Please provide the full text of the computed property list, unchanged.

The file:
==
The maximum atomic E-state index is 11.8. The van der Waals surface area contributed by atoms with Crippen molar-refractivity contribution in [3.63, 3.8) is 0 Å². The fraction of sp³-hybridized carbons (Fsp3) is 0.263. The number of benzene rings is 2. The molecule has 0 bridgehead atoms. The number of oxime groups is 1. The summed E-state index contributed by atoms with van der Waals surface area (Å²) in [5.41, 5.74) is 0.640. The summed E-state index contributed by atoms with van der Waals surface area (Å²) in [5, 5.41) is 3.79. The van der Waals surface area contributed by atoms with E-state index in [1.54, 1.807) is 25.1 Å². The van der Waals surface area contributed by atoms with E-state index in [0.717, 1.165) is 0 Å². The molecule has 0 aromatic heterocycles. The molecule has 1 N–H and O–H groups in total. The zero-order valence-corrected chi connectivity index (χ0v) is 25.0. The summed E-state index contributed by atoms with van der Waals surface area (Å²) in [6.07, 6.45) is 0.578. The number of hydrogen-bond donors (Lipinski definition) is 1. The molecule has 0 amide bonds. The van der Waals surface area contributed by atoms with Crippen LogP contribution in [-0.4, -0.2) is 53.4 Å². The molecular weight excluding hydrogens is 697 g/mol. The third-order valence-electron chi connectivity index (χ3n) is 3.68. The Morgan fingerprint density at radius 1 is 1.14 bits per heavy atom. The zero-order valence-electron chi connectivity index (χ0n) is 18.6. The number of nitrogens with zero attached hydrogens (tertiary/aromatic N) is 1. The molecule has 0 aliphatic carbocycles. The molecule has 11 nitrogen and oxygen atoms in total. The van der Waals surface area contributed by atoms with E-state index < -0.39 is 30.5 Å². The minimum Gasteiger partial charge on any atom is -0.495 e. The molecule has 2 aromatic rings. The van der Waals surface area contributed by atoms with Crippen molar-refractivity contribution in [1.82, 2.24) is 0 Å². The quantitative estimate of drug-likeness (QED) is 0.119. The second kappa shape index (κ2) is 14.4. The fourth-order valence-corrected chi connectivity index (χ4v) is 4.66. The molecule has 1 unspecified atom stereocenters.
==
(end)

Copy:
The maximum atomic E-state index is 11.8. The van der Waals surface area contributed by atoms with Crippen molar-refractivity contribution in [3.63, 3.8) is 0 Å². The fraction of sp³-hybridized carbons (Fsp3) is 0.263. The number of benzene rings is 2. The molecule has 0 bridgehead atoms. The number of oxime groups is 1. The summed E-state index contributed by atoms with van der Waals surface area (Å²) in [5.41, 5.74) is 0.640. The summed E-state index contributed by atoms with van der Waals surface area (Å²) in [5, 5.41) is 3.79. The van der Waals surface area contributed by atoms with E-state index in [1.54, 1.807) is 25.1 Å². The van der Waals surface area contributed by atoms with E-state index in [0.717, 1.165) is 0 Å². The molecule has 0 aromatic heterocycles. The molecule has 1 N–H and O–H groups in total. The zero-order valence-corrected chi connectivity index (χ0v) is 25.0. The summed E-state index contributed by atoms with van der Waals surface area (Å²) in [6.07, 6.45) is 0.578. The number of hydrogen-bond donors (Lipinski definition) is 1. The molecule has 0 amide bonds. The van der Waals surface area contributed by atoms with Crippen LogP contribution in [-0.4, -0.2) is 53.4 Å². The molecular weight excluding hydrogens is 697 g/mol. The third-order valence-electron chi connectivity index (χ3n) is 3.68. The Morgan fingerprint density at radius 1 is 1.14 bits per heavy atom. The zero-order valence-electron chi connectivity index (χ0n) is 18.6. The number of nitrogens with zero attached hydrogens (tertiary/aromatic N) is 1. The molecule has 0 aliphatic carbocycles. The molecule has 11 nitrogen and oxygen atoms in total. The van der Waals surface area contributed by atoms with E-state index < -0.39 is 30.5 Å². The minimum Gasteiger partial charge on any atom is -0.495 e. The molecule has 2 aromatic rings. The van der Waals surface area contributed by atoms with Crippen molar-refractivity contribution in [1.82, 2.24) is 0 Å². The quantitative estimate of drug-likeness (QED) is 0.119. The second kappa shape index (κ2) is 14.4. The fourth-order valence-corrected chi connectivity index (χ4v) is 4.66. The molecule has 1 unspecified atom stereocenters.